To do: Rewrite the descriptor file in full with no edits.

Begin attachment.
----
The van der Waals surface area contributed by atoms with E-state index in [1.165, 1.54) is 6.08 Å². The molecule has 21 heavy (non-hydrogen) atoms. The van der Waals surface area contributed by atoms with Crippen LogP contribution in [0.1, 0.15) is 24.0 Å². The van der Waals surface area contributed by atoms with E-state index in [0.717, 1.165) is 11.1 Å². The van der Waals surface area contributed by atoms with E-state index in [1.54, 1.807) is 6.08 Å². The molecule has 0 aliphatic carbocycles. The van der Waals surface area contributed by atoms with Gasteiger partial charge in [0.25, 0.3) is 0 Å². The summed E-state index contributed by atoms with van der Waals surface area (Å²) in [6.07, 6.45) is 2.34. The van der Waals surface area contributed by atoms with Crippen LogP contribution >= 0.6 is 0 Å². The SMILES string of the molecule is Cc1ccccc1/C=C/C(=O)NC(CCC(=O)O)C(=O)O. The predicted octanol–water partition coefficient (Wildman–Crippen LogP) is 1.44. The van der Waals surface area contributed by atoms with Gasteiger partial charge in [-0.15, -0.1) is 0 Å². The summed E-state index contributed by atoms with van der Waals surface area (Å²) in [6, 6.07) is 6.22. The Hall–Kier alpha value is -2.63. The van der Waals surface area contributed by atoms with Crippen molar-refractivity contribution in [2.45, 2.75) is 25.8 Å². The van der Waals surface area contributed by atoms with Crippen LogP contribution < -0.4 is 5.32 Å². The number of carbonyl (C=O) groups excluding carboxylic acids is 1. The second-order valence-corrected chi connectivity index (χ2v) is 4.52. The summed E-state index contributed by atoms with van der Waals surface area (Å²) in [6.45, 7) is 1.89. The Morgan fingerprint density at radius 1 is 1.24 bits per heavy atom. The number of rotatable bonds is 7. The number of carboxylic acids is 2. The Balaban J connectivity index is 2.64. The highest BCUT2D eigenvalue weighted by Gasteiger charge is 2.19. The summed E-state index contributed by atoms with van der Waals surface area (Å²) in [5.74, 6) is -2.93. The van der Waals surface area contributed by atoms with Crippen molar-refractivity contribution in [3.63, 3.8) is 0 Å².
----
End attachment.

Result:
The van der Waals surface area contributed by atoms with E-state index in [1.165, 1.54) is 6.08 Å². The molecule has 21 heavy (non-hydrogen) atoms. The van der Waals surface area contributed by atoms with Crippen LogP contribution in [0.1, 0.15) is 24.0 Å². The van der Waals surface area contributed by atoms with E-state index in [0.717, 1.165) is 11.1 Å². The van der Waals surface area contributed by atoms with E-state index in [1.54, 1.807) is 6.08 Å². The molecule has 0 aliphatic carbocycles. The van der Waals surface area contributed by atoms with Gasteiger partial charge in [0.25, 0.3) is 0 Å². The summed E-state index contributed by atoms with van der Waals surface area (Å²) in [6.07, 6.45) is 2.34. The van der Waals surface area contributed by atoms with Crippen LogP contribution >= 0.6 is 0 Å². The SMILES string of the molecule is Cc1ccccc1/C=C/C(=O)NC(CCC(=O)O)C(=O)O. The predicted octanol–water partition coefficient (Wildman–Crippen LogP) is 1.44. The van der Waals surface area contributed by atoms with Gasteiger partial charge in [-0.15, -0.1) is 0 Å². The summed E-state index contributed by atoms with van der Waals surface area (Å²) in [6, 6.07) is 6.22. The Hall–Kier alpha value is -2.63. The van der Waals surface area contributed by atoms with Crippen molar-refractivity contribution in [2.45, 2.75) is 25.8 Å². The van der Waals surface area contributed by atoms with Crippen LogP contribution < -0.4 is 5.32 Å². The number of carbonyl (C=O) groups excluding carboxylic acids is 1. The second-order valence-corrected chi connectivity index (χ2v) is 4.52. The summed E-state index contributed by atoms with van der Waals surface area (Å²) in [6.45, 7) is 1.89. The Morgan fingerprint density at radius 1 is 1.24 bits per heavy atom. The number of rotatable bonds is 7. The number of carboxylic acids is 2. The Balaban J connectivity index is 2.64. The highest BCUT2D eigenvalue weighted by Gasteiger charge is 2.19. The summed E-state index contributed by atoms with van der Waals surface area (Å²) in [5.74, 6) is -2.93. The van der Waals surface area contributed by atoms with Crippen molar-refractivity contribution in [3.63, 3.8) is 0 Å².